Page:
2013-01-08 11:02:06 AM

MindStalker: if they don't use that money to improve the roads and population continues to go up eventually you'll be paying $16 for the right to sit in congestion anyways.


This would be my fear. Our legislators are anything but forward thinking. Hell, our population is anything but forward thinking. After spending time in San Francisco and Sydney, where mass transit is robust and virtually everyone uses transit daily, I come back to Atlanta, where we couldn't get a penny tax to fund an overhaul of the severely disjointed transit system. But hey, you want a new highway? Atlanta can find money for that, betcha by golly. Even if it means putting in a ridiculously unpopular and unused toll lane.
 
2013-01-08 11:02:58 AM

phaseolus: I drove about 150 miles that day and emitted, according to E.P.A. data, about 140 pounds of carbon dioxide.

That doesn't smell right.

High school chemistry class was 38 years ago and I'm too lazy to relearn the whole stoichiometry thing right now, but to emit 140 lbs of carbon dioxide I'd think you would have to burn a lot more than 140 lbs. (approx. 17.5 gallons) of gasoline.


phaseolus: I drove about 150 miles that day and emitted, according to E.P.A. data, about 140 pounds of carbon dioxide.

That doesn't smell right.

High school chemistry class was 38 years ago and I'm too lazy to relearn the whole stoichiometry thing right now, but to emit 140 lbs of carbon dioxide I'd think you would have to burn a lot more than 140 lbs. (approx. 17.5 gallons) of gasoline.


It sounds about right. 150 miles, assume 30 gallons/mile, so 5 gallons of gasoline were burned. Gasoline is 6.1 pounds/gallon, call it 30 pounds of gasoline. Gasoline is almost entirely carbon and hydrogen. The weight comes in when it's burned and each carbon atom (mass 12) combines with two atoms of oxygen (mass 16) from the air, more than tripling its weight.

/dnrtfa
 
2013-01-08 11:03:50 AM

phaseolus: I drove about 150 miles that day and emitted, according to E.P.A. data, about 140 pounds of carbon dioxide.

That doesn't smell right.

High school chemistry class was 38 years ago and I'm too lazy to relearn the whole stoichiometry thing right now, but to emit 140 lbs of carbon dioxide I'd think you would have to burn a lot more than 140 lbs. (approx. 17.5 gallons) of gasoline.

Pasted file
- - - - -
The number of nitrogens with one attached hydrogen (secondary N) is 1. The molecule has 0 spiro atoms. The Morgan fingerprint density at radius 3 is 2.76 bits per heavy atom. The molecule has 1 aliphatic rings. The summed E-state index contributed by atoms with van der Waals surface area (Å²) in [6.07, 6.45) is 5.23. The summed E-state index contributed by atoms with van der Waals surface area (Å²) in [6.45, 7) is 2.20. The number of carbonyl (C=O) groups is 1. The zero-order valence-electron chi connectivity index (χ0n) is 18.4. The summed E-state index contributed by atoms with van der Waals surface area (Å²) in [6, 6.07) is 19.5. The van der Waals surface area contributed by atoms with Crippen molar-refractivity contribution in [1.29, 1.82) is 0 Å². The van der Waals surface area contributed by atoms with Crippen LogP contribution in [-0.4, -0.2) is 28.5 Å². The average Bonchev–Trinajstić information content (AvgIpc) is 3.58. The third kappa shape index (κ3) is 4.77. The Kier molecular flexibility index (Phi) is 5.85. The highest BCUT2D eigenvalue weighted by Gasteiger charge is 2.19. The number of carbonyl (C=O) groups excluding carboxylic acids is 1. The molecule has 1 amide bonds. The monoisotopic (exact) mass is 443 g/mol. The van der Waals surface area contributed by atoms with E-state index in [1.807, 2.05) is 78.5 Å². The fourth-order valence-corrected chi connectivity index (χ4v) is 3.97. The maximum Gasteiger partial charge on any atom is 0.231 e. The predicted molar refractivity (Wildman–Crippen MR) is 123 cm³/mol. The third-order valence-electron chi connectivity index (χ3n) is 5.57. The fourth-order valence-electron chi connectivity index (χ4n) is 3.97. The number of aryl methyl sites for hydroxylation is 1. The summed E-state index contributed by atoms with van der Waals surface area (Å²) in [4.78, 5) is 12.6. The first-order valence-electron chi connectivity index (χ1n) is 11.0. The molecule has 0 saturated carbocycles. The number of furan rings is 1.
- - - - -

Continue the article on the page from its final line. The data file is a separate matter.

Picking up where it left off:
You would be wrong. Carbon makes up over 80% of the mass if gasoline, but only 30% of the mass of carbon dioxide. To emit 140 lbs of carbon dioxide, you need about 50 lb of gasoline, or about 7 gallons.
 
2013-01-08 11:07:25 AM
OK, just did the actual math and got 45.3 lbs, or 7.25 gallons. So he's probably driving an SUV to get 20 mpg. Seems pretty spot-on actually.
 
2013-01-08 11:08:41 AM
Just look at the comments in there. The Times is a good paper, despite its flaws, and has the smart readers to show for it.

The one that cracked me up was:

"Taxing Fox news for every bit of falsehood it spews would be the ultimate Pigovian solution"
 
2013-01-08 11:10:06 AM

LazarusLong42: OK, just did the actual math and got 45.3 lbs, or 7.25 gallons. So he's probably driving an SUV to get 20 mpg. Seems pretty spot-on actually.



Okay, thanks.
 
2013-01-08 11:10:13 AM

Wooly Bully: Just look at the comments in there. The Times is a good paper, despite its flaws, and has the smart readers to show for it.

The one that cracked me up was:

"Taxing Fox news for every bit of falsehood it spews would be the ultimate Pigovian solution"


NYT comments restore my faith in humanity after spending too much time on the interwebs.
 
2013-01-08 11:10:53 AM

SuperT: we need more people living where they work AND masstransit. I shouldn't have to drive from downtown to the suburbs to work because of some shady property tax deal. Suburbs and their localities are leeches.


I can agree to a certain extent. I would be happy to ride well-managed mass transit to work, and would love to have work closer to home.

I worry, though, that some jerk politician (which one? Yes) would use this goal as an excuse to take our choices away. I worry about restricting freedoms
 
2013-01-08 11:15:03 AM

YouAreItNoTagBacks: NYT comments restore my faith in humanity after spending too much time on the interwebs.


It's the exact opposite of the way one feels after reading, say, YouTube comments, which always give the impression the world is hopelessly f*cked.
 
2013-01-08 11:16:16 AM

The number 7 and the letter Q!: SuperT: we need more people living where they work AND masstransit. I shouldn't have to drive from downtown to the suburbs to work because of some shady property tax deal. Suburbs and their localities are leeches.

I can agree to a certain extent. I would be happy to ride well-managed mass transit to work, and would love to have work closer to home.

I worry, though, that some jerk politician (which one? Yes) would use this goal as an excuse to take our choices away. I worry about restricting freedoms


you're gonna have to explain this to me. I don't see how robust mass transit would restrict freedoms.
 
2013-01-08 11:18:47 AM

firefly212: PreMortem: It was enough to make me wish for congestion pricing - a tax paid by drivers to enter crowded areas at peak times. After all, it costs drivers about $16 to enter central London during working hours. A few years ago, it nearly caught on in New York. And on that drive home, I would have happily paid whatever it cost to persuade some other drivers that it wasn't worth it for them to be on the road.